Fr. Thomas Keating, the Benedictine monk who founded the Centering Prayer Movement, writes: “The acceptance of our basic goodness is a quantum leap in the spiritual journey. . . God and our true Self are not separate. Though we are not God, God and our true Self are the same thing.”* The more I ponder those amazing words the more I want to know the mystery. The fundamental goodness of human nature is an “essential element of Christian faith,” Fr. Keating asserts, like the mystery of the Trinity, the Grace, and the Incarnation.*
I remember seeing “Immortal Beloved,” a fictional about Ludwig von Beethoven movie that came out some twenty years ago. It is based on the composer’s actual letters to his mysterious lover he called his “Immortal Beloved.” The movie weaves in and out of Beethoven’s tumultuous life and musical career as a friend of his tries to track down the secret lover after Beethoven’s death. Toward the end of the movie is the scene of the premiere performance of the Ninth Symphony. As the performance moves into the fourth movement and into the “Ode to Joy” choral, Beethoven, by now totally deaf, walks onto the stage and stands there, his head droop. The imaginary scene takes him backward to his teenage years. He flees from his drunken, abusive father and runs to a pond in the woods. Young Beethoven takes off his clothes and wades into the water naked. As the choral hits its climax, Beethoven’s eyes gaze the night sky filled with stars. Slowly he drifts upwards and gets lost among the myriad of stars.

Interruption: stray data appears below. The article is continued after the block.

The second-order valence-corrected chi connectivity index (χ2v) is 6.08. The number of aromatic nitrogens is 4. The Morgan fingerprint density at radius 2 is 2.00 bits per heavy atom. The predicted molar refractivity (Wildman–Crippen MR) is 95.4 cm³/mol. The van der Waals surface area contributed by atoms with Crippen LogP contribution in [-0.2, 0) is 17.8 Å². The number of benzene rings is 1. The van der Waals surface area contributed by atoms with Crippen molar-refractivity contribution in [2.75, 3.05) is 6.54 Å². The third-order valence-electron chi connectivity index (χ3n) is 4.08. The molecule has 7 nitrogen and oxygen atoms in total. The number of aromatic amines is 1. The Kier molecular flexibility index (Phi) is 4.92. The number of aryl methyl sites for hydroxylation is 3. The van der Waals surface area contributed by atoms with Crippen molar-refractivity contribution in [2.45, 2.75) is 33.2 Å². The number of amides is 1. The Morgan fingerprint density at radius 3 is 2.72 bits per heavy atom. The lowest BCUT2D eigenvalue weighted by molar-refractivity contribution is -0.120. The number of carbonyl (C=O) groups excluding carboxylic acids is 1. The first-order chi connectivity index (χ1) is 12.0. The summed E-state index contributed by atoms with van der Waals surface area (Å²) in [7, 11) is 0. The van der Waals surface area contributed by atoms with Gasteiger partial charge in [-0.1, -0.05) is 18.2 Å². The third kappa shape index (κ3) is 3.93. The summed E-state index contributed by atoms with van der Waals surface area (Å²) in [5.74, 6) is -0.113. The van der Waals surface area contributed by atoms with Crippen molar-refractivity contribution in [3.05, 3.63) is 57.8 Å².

This year’s Season of Lent begins February 18th (Ash Wednesday). Many Christians think of what to restrain from, what to deprive of themselves, out of penance. I want us to think of what immortal beauty we embrace despite our broken memories and life contexts unbecoming of the divine images we all are. We might have to do some shedding and taking off clothes but always, the aim is to know our true Self and reclaim joy and beauty of our being.
May the Creator embrace and bless your Lenten journey!
* Thomas Keating, Open Mind, Open Heart: The Contemplative Dimension of the Gospel, © 1986 The Continuum International Publishing Group, New York, NY, p. 127